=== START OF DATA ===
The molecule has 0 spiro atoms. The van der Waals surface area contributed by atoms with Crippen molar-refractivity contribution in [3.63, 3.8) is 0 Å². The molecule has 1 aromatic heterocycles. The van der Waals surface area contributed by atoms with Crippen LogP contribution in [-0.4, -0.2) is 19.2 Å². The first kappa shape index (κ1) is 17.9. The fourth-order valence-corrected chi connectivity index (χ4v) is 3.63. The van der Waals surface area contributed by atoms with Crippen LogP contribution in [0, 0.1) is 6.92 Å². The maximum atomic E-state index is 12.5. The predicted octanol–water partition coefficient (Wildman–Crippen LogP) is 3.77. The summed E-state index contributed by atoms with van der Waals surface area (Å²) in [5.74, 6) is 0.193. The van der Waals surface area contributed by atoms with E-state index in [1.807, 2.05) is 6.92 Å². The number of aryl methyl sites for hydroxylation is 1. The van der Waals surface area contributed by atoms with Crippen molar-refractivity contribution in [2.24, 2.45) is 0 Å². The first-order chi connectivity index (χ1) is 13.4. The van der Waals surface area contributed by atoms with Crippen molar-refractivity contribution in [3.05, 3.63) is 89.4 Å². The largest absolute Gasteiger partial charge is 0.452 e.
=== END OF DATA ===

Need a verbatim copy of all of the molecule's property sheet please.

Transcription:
The molecule has 0 spiro atoms. The van der Waals surface area contributed by atoms with Crippen molar-refractivity contribution in [3.63, 3.8) is 0 Å². The molecule has 1 aromatic heterocycles. The van der Waals surface area contributed by atoms with Crippen LogP contribution in [-0.4, -0.2) is 19.2 Å². The first kappa shape index (κ1) is 17.9. The fourth-order valence-corrected chi connectivity index (χ4v) is 3.63. The van der Waals surface area contributed by atoms with Crippen LogP contribution in [0, 0.1) is 6.92 Å². The maximum atomic E-state index is 12.5. The predicted octanol–water partition coefficient (Wildman–Crippen LogP) is 3.77. The summed E-state index contributed by atoms with van der Waals surface area (Å²) in [5.74, 6) is 0.193. The van der Waals surface area contributed by atoms with E-state index in [1.807, 2.05) is 6.92 Å². The number of aryl methyl sites for hydroxylation is 1. The van der Waals surface area contributed by atoms with Crippen molar-refractivity contribution in [2.24, 2.45) is 0 Å². The first-order chi connectivity index (χ1) is 13.4. The van der Waals surface area contributed by atoms with Crippen molar-refractivity contribution in [3.05, 3.63) is 89.4 Å². The largest absolute Gasteiger partial charge is 0.452 e.